We considered the prognostic factors in high-grade non-Hodgkin's lymphomas (HG-NHL) over the past two decades. In an effort to clarify the relationship between prognostic factors and therapy, we pooled the literature reports concerning 3,480 patients into four different periods according to the mean years of the clinical trials. The most important prognostic factors discovered in period A (mean year prior to 1970) were histology, symptoms and stage. In period B (1970 through 1975), in addition to the former indicators, two new factors were pointed out: bone marrow involvement and serum lactic dehydrogenase. In period C (1976 through 1980) the significance of stage was reduced, while bulk and measures of lymph nodal and extranodal involvement (LSI, ESI) were found to be better prognostic factors. In studies related to this period the prognostic role of albumin, hemoglobin and erythrocyte sedimentation rate were also emphasized. Period D (1980 through 1985) was characterized by a decrease in the importance of the Kiel and Working Formulation (WF) classifications by virtue of the better outcome, in different reports, of HG-NHL with respect to low-grade NHL. The conclusion of our analysis is that symptoms, ESI, bulk, LDH, albumin and hemoglobin should be the most important factors used today in planning the therapy and management of patients with HG-NHL. In addition, an update of the WF is necessary.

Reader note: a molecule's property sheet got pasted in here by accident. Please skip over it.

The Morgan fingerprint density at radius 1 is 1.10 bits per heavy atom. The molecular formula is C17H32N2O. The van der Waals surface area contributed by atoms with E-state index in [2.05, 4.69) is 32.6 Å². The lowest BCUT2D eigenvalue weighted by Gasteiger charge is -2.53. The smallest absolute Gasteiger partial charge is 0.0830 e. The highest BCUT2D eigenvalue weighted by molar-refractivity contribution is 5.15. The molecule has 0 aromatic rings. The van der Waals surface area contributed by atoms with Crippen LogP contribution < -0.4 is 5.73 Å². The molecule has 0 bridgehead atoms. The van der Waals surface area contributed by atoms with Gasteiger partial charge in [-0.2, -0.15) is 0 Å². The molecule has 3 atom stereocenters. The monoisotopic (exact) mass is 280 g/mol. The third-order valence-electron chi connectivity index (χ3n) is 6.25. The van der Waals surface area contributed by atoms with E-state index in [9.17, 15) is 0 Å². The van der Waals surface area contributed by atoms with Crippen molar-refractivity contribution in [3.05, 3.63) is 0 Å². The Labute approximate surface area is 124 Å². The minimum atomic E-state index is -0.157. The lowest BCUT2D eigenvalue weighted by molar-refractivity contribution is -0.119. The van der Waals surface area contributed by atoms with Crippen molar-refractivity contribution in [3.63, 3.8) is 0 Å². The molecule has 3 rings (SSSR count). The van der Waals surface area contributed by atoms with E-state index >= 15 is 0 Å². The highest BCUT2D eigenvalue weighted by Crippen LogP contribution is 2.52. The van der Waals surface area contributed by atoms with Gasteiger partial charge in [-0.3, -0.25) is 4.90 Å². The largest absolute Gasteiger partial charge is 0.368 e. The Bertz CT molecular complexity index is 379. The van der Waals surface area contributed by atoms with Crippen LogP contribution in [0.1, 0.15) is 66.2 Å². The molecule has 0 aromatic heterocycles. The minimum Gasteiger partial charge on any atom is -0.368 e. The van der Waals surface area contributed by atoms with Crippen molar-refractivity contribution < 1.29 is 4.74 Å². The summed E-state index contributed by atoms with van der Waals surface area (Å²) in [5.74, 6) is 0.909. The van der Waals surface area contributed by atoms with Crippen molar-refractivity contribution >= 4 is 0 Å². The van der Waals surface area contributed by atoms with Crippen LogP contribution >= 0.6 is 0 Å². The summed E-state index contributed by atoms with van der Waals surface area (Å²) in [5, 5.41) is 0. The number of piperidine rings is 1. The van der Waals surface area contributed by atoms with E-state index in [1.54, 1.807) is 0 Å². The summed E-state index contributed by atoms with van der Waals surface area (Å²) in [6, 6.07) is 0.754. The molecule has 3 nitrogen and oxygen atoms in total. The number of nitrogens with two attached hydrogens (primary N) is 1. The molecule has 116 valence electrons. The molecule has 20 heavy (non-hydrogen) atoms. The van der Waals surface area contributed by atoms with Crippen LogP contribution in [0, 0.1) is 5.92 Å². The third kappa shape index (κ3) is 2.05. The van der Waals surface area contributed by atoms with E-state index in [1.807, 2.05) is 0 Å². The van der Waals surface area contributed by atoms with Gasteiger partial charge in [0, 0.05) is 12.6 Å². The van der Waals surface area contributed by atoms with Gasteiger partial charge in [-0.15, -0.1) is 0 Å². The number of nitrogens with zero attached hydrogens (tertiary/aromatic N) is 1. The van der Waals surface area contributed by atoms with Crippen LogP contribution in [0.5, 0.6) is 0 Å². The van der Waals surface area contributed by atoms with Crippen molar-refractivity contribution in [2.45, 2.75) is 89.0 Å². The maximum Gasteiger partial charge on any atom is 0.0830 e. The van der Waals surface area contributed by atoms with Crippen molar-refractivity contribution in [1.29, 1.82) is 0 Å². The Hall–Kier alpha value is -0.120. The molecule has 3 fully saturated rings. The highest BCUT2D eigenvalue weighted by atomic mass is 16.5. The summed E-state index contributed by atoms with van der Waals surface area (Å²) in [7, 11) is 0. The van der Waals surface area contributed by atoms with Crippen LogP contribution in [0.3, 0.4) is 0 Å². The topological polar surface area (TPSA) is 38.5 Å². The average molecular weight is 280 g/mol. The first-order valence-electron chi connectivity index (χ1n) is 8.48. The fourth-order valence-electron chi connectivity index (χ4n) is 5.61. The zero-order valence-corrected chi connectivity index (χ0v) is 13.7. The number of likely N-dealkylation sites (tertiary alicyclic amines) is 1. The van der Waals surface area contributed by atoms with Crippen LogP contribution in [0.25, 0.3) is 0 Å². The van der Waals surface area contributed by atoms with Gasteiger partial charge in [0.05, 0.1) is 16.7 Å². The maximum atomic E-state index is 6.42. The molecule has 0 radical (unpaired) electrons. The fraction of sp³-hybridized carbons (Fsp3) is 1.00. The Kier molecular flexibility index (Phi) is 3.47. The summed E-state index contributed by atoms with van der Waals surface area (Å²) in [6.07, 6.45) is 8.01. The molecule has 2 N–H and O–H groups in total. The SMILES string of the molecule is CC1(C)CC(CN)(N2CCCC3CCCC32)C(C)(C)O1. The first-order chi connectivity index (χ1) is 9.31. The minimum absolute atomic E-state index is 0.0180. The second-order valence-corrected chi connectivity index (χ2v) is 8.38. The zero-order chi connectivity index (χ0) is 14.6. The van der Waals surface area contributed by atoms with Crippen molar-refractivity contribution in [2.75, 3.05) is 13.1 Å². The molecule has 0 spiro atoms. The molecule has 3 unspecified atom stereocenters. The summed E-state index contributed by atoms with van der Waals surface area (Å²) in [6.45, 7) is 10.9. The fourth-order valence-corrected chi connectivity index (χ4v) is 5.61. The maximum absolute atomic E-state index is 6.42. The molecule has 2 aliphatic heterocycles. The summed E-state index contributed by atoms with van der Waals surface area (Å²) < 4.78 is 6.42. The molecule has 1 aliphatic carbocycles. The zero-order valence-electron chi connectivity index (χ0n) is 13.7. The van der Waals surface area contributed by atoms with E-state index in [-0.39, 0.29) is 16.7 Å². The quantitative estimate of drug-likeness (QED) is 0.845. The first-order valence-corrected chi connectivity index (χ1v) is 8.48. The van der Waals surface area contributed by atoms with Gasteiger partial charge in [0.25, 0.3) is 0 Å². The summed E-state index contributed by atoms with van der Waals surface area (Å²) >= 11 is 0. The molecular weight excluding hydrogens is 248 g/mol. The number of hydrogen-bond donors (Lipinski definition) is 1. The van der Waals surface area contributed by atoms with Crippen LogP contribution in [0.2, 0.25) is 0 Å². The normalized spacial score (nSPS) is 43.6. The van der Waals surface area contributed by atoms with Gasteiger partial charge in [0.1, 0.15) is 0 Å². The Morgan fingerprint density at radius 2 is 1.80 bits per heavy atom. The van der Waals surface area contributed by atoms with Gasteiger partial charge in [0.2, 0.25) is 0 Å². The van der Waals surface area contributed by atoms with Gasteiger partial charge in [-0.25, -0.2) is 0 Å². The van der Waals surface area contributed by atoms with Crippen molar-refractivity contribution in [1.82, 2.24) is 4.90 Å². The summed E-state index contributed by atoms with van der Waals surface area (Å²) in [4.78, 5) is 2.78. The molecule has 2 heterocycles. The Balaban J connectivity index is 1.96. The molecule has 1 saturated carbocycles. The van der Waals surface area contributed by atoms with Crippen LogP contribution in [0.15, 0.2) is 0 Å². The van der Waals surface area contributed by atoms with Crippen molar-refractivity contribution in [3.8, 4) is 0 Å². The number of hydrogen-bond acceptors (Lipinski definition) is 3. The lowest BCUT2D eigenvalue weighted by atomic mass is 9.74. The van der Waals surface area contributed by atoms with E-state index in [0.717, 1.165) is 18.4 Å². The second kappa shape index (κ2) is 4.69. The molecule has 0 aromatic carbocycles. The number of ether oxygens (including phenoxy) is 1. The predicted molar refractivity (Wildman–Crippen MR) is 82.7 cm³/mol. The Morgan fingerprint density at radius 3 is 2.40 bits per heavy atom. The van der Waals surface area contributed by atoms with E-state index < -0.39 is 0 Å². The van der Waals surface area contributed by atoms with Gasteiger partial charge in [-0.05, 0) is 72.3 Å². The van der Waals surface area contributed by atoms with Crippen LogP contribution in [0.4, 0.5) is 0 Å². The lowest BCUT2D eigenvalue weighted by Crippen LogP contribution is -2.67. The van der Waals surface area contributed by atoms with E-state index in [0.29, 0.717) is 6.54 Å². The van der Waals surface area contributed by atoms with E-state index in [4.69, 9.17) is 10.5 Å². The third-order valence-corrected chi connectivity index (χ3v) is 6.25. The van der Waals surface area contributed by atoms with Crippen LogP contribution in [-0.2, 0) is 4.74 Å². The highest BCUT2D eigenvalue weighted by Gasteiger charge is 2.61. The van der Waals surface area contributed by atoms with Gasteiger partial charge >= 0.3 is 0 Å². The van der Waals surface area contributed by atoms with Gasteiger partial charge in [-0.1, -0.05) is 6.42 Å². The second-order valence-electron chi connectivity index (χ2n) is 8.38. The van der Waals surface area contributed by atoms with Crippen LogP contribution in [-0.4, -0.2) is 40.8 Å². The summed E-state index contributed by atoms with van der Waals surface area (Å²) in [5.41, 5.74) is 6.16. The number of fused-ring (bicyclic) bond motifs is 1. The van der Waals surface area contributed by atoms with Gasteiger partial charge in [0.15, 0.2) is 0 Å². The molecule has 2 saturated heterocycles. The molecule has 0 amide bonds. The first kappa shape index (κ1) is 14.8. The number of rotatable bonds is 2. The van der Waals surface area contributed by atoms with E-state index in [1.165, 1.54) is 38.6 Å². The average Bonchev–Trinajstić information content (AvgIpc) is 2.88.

|Number of pages||9|
|Publication status||Published - Sep 1989|
ASJC Scopus subject areas